The first chapter examines sixteenth-century artisanal discourses—specialized fields and practices of knowledge artfully and artificially crafted and performed. An exceedingly thorough survey of premodern traditions and definitions of ars and techne sets the stage for an astute analysis of artisanal and professional treatises: ego documents, for Biow, which reveal more about the practitioner than the practice. Biow here enriches accounts of the rising status of the artist by departing from the familiar story of artisans striving for access to nobility. Instead, he underscores the cultivation of uncouthness and aggression—the abrasive and impudent aspects of early modern masculinities—in one of the book’s most valuable contributions to an understanding of the varieties of Renaissance manhood.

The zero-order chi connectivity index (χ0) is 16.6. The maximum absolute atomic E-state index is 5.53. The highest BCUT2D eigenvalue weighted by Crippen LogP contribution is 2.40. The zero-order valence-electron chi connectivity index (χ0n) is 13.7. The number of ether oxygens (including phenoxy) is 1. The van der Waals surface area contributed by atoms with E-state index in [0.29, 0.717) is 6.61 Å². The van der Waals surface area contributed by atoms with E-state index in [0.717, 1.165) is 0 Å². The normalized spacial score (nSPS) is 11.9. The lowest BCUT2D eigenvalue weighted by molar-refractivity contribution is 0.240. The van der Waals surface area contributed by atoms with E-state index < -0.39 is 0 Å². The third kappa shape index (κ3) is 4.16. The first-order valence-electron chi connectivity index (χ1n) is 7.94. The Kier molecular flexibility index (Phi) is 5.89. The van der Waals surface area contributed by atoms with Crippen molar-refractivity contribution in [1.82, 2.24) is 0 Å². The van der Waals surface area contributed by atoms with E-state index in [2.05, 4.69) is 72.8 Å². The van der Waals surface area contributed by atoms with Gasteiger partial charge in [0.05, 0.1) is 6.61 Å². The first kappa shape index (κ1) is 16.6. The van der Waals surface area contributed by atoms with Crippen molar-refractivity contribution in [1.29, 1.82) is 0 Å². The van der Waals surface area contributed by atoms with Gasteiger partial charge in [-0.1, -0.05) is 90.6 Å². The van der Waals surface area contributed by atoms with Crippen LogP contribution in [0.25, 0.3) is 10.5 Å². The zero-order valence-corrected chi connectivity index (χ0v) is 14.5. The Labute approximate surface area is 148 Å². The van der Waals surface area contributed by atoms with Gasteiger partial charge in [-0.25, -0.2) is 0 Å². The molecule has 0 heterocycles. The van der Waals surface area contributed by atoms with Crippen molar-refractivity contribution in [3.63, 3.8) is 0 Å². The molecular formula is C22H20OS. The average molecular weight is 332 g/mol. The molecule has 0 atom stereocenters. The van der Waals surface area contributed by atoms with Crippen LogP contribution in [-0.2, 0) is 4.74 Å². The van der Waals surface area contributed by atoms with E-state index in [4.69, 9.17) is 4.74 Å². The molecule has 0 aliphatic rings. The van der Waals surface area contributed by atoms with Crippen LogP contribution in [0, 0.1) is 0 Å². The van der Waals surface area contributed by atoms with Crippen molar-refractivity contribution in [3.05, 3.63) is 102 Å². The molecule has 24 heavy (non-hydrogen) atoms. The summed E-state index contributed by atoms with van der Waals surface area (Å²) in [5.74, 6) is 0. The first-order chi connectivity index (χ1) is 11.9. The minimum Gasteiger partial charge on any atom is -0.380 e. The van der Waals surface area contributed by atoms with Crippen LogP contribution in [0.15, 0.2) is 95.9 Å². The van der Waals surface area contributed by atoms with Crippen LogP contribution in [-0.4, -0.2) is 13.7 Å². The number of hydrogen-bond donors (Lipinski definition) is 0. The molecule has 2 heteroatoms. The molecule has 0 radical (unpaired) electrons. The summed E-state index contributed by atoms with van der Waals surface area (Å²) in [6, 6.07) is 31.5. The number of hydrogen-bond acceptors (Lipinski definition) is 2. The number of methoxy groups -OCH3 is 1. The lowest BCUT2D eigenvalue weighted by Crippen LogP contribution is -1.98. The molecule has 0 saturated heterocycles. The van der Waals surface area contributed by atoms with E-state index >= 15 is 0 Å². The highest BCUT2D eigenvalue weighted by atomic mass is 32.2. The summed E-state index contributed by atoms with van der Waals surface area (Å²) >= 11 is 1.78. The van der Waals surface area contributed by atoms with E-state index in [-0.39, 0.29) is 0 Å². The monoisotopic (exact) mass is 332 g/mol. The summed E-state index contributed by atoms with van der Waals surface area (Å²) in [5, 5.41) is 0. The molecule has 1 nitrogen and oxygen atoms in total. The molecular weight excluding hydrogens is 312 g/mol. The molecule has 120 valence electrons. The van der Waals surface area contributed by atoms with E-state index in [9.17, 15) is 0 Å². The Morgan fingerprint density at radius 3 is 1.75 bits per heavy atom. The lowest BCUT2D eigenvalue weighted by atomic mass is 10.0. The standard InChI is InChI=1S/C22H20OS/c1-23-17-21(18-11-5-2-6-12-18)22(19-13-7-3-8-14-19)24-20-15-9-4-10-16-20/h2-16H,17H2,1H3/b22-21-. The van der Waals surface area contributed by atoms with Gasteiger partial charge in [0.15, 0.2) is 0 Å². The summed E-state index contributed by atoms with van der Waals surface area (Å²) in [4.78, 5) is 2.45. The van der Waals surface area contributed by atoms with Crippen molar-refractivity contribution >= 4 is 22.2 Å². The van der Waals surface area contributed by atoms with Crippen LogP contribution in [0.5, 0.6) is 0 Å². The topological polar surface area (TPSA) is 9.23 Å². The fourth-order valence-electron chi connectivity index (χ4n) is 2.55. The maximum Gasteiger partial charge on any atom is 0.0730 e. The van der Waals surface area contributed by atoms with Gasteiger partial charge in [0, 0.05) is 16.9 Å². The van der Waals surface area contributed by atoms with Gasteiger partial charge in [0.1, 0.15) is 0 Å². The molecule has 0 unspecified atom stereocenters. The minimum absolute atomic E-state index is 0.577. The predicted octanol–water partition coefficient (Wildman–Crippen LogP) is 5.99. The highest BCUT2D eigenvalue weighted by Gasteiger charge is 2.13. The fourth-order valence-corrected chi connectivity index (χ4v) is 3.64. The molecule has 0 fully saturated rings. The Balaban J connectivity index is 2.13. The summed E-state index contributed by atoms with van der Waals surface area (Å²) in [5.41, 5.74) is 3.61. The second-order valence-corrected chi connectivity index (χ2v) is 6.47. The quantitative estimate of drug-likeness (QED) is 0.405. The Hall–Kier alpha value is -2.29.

Key texts here include Vannoccio Biringuccio’s De la pirotechnia (1540), Giorgio Vasari’s Vite (1550 and 1568), and Benvenuto Cellini’s Trattato dell’oreficeria (ca. 1565) and Trattato della scultura (ca. 1565). A guiding paradox for Biow—one well known to students of Renaissance knowledge and secrecy—is that ostensibly teachable expertise and erudition are rarely proffered candidly or efficaciously, but rather to advertise and amplify professional authority. Biow argues that such performances and publications of knowledge crucially shaped the individuality of remarkable men, as did the literary productions investigated in this and the following chapter, notably Torquato Tasso’s Il Secretario (1587), Francesco Guicciardini’s Ricordi (1530), and Baldassare Castiglione’s Il Cortegiano (from 1508, published 1528). Biow emphasizes both the fundamental vagueness of these texts and the extent to which they purportedly reveal the secrets, logics, and operations of a trade or art, while simultaneously insisting on and reinforcing incommunicability. The texts at once offer knowledge and impede access, bolstering the status of the aggressively self-promoting author and foreclosing any opportunity for the reader to become a successful practitioner.